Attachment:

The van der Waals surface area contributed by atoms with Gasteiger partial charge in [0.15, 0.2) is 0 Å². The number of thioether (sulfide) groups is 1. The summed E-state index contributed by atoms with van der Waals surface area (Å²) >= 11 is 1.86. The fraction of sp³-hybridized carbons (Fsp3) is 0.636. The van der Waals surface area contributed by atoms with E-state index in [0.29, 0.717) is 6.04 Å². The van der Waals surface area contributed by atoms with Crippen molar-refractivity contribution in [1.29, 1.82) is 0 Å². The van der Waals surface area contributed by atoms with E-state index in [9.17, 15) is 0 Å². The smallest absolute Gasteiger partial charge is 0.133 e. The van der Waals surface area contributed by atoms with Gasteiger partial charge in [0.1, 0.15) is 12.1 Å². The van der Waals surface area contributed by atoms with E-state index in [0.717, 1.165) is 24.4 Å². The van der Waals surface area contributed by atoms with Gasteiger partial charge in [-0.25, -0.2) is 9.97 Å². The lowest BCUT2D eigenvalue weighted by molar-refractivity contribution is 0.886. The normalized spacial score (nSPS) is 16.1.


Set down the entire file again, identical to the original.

The van der Waals surface area contributed by atoms with Gasteiger partial charge in [0.15, 0.2) is 0 Å². The number of thioether (sulfide) groups is 1. The summed E-state index contributed by atoms with van der Waals surface area (Å²) >= 11 is 1.86. The fraction of sp³-hybridized carbons (Fsp3) is 0.636. The van der Waals surface area contributed by atoms with E-state index in [0.29, 0.717) is 6.04 Å². The van der Waals surface area contributed by atoms with Crippen molar-refractivity contribution in [1.29, 1.82) is 0 Å². The van der Waals surface area contributed by atoms with E-state index in [9.17, 15) is 0 Å². The smallest absolute Gasteiger partial charge is 0.133 e. The van der Waals surface area contributed by atoms with Gasteiger partial charge in [0.1, 0.15) is 12.1 Å². The van der Waals surface area contributed by atoms with E-state index in [0.717, 1.165) is 24.4 Å². The van der Waals surface area contributed by atoms with Gasteiger partial charge in [-0.25, -0.2) is 9.97 Å². The lowest BCUT2D eigenvalue weighted by molar-refractivity contribution is 0.886. The normalized spacial score (nSPS) is 16.1.